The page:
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|Title:||Comparative trial of silver nanoparticle gel and 1% clindamycin gel when use in combination with 2.5% benzoyl peroxide in patients with moderate acne vulgaris|
Dermatology Life Quality Index
double blind procedure
drug dosage form comparison
major clinical study
quality of life
randomized controlled trial
|Abstract:||Background: Treatments of acne vulgaris commonly use antimicrobials and comedolytic agents. Considering bacterial resistance to topical antibiotics, the alternative treatment such as silver manufactured into nanoparticle receives an attention. Silver nanoparticle has an antibacterial effect against Propionibacterium acnes and anti-inflammation. Clinical study of silver nanoparticle gel for the treatment of acne vulgaris is limited. Objective: To compare the efficacy and safety between silver nanoparticle gel and 1% clindamycin gel both combine with 2.5% benzoyl peroxide for the treatment of moderate severity of acne vulgaris. Material and Method: This was an experimental, double-blinded, randomized-controlled study. Sixty-four moderately severe acne patients were enrolled. They were randomized to receive either silver nanoparticle gel with 2.5% benzoyl peroxide or clindamycin gel with 2.5% benzoyl peroxide (32 patients each). The clinical outcomes were evaluated for inflammatory and non-inflammatory acne count, acne redness, the patients’ satisfaction and patients’ Dermatology Life Quality Index (DLQI) at the baseline, 2, 4, 6 and 8-week visit. Results: After 8 weeks of follow-up period, the average mean percent change from the baseline of non-inflammatory and inflammatory acne counts were gradually declined in both silver nanoparticle and clindamycin group. At the study endpoint (8-week visit), average mean percent change from the baseline of inflammatory acne count was slightly better reduction in silver nanoparticle group (79.7%) than clindamycin group (72.6%) with no significant difference (p = 0.18). The average mean percent change from the baseline of non-inflammatory acne count reduction was also no difference from silver nanoparticle and clindamycin group (61.1% and 66.8% respectively, p = 0.22). For clinical erythema score and Mexameter erythema index to evaluate acne redness were no statistical difference between the 2 groups. Moreover, the patients’ satisfaction to study medication and their quality of life of patients (DLQI score) were reported with better improvement from the baseline in both groups but there was no statistical significant difference. Except for average mean, patients’ satisfaction to acne severity at 6-week visit showed that silver nanoparticle group had better satisfaction score than clindamycin group (4.6±0.6 vs. 4.2±0.6) with statistical significance (p = 0.01). Common adverse effects were skin dryness (28.1%) and skin irritation (4.7%) which might be caused by 2.5% benzoyl peroxide. There was no adverse effect for silver nanoparticle gel from the present study. Conclusion: Silver nanoparticle gel is effective with good safety profile for the treatment of acne vulgaris. The present study demonstrated that there were no clinical significant differences between silver nanoparticle gel and clindamycin gel for the treatment of moderate severity of acne vulgaris when use in combination with 2.5% benzoyl peroxide. The clinical application as alternative treatment for acne is advised. © 2017, Medical Association of Thailand. All rights reserved.|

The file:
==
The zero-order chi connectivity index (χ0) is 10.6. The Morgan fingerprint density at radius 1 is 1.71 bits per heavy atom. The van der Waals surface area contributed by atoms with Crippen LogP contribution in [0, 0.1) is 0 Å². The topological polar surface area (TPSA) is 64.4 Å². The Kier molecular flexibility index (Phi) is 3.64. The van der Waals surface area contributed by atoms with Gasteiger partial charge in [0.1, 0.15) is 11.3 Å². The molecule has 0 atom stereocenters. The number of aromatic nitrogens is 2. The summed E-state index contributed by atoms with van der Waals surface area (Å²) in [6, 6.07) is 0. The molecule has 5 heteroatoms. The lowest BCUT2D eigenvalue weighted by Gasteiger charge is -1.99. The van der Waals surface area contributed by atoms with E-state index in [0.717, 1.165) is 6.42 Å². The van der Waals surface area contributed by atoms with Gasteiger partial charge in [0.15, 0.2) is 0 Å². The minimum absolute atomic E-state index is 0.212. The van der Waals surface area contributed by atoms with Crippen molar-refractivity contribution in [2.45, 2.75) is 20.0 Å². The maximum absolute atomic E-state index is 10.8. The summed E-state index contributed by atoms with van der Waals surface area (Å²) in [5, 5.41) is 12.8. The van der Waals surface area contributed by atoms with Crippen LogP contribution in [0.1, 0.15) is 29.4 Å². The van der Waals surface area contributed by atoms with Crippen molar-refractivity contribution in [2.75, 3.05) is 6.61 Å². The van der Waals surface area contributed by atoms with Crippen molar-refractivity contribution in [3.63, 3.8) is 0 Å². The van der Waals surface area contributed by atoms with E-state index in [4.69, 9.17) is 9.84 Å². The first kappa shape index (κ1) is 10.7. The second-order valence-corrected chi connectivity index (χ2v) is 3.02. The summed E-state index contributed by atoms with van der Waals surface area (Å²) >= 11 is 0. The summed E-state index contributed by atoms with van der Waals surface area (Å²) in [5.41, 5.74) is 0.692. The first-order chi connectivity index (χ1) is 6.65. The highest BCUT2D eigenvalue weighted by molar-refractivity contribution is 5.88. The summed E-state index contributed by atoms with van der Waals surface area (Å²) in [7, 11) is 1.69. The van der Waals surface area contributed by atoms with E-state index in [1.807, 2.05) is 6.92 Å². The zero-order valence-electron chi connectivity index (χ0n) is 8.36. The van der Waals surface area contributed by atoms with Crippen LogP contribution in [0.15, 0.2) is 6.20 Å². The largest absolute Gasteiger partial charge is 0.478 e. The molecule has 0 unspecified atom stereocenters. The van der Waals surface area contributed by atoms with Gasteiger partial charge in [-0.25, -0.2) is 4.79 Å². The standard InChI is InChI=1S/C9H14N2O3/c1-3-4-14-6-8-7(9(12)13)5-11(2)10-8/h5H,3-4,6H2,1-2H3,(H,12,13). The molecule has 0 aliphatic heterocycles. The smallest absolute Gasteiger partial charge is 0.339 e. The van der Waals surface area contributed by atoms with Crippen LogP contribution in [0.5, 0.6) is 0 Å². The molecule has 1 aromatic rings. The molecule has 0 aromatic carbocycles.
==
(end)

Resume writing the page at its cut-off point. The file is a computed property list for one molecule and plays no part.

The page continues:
|Appears in Collections:||Scopus 1983-2021|
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